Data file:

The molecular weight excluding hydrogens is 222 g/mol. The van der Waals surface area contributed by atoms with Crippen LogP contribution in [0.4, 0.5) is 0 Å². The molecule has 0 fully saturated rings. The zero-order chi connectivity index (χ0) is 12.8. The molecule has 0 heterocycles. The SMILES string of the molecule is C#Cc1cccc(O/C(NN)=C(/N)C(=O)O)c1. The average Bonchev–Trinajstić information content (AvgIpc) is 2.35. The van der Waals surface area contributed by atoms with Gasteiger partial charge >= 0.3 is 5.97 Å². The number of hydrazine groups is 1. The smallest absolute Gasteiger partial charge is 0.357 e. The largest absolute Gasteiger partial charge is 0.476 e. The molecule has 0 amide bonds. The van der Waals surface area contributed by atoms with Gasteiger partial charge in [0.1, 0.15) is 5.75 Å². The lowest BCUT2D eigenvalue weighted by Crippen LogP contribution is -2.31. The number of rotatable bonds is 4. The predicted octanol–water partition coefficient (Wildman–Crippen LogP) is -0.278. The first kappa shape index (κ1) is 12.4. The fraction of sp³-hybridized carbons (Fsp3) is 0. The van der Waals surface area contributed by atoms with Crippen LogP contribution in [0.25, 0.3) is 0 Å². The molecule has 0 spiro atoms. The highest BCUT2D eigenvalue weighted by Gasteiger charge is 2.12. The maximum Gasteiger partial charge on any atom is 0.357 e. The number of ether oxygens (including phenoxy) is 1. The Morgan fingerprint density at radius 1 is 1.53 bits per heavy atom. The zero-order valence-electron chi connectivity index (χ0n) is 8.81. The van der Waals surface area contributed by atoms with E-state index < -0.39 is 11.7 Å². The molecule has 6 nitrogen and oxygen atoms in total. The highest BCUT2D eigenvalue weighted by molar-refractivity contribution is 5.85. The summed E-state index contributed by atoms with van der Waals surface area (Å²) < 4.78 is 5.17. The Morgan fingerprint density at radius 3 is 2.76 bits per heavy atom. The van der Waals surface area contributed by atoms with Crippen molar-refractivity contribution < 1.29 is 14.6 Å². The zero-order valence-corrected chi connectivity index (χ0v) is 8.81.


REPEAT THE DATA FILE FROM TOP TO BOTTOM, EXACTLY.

The molecular weight excluding hydrogens is 222 g/mol. The van der Waals surface area contributed by atoms with Crippen LogP contribution in [0.4, 0.5) is 0 Å². The molecule has 0 fully saturated rings. The zero-order chi connectivity index (χ0) is 12.8. The molecule has 0 heterocycles. The SMILES string of the molecule is C#Cc1cccc(O/C(NN)=C(/N)C(=O)O)c1. The average Bonchev–Trinajstić information content (AvgIpc) is 2.35. The van der Waals surface area contributed by atoms with Gasteiger partial charge >= 0.3 is 5.97 Å². The number of hydrazine groups is 1. The smallest absolute Gasteiger partial charge is 0.357 e. The largest absolute Gasteiger partial charge is 0.476 e. The molecule has 0 amide bonds. The van der Waals surface area contributed by atoms with Gasteiger partial charge in [0.1, 0.15) is 5.75 Å². The lowest BCUT2D eigenvalue weighted by Crippen LogP contribution is -2.31. The number of rotatable bonds is 4. The predicted octanol–water partition coefficient (Wildman–Crippen LogP) is -0.278. The first kappa shape index (κ1) is 12.4. The fraction of sp³-hybridized carbons (Fsp3) is 0. The van der Waals surface area contributed by atoms with Crippen LogP contribution in [0.25, 0.3) is 0 Å². The molecule has 0 spiro atoms. The highest BCUT2D eigenvalue weighted by Gasteiger charge is 2.12. The maximum Gasteiger partial charge on any atom is 0.357 e. The number of ether oxygens (including phenoxy) is 1. The Morgan fingerprint density at radius 1 is 1.53 bits per heavy atom. The zero-order valence-electron chi connectivity index (χ0n) is 8.81. The van der Waals surface area contributed by atoms with E-state index < -0.39 is 11.7 Å². The molecule has 6 nitrogen and oxygen atoms in total. The highest BCUT2D eigenvalue weighted by molar-refractivity contribution is 5.85. The summed E-state index contributed by atoms with van der Waals surface area (Å²) < 4.78 is 5.17. The Morgan fingerprint density at radius 3 is 2.76 bits per heavy atom. The van der Waals surface area contributed by atoms with Crippen molar-refractivity contribution < 1.29 is 14.6 Å². The zero-order valence-corrected chi connectivity index (χ0v) is 8.81.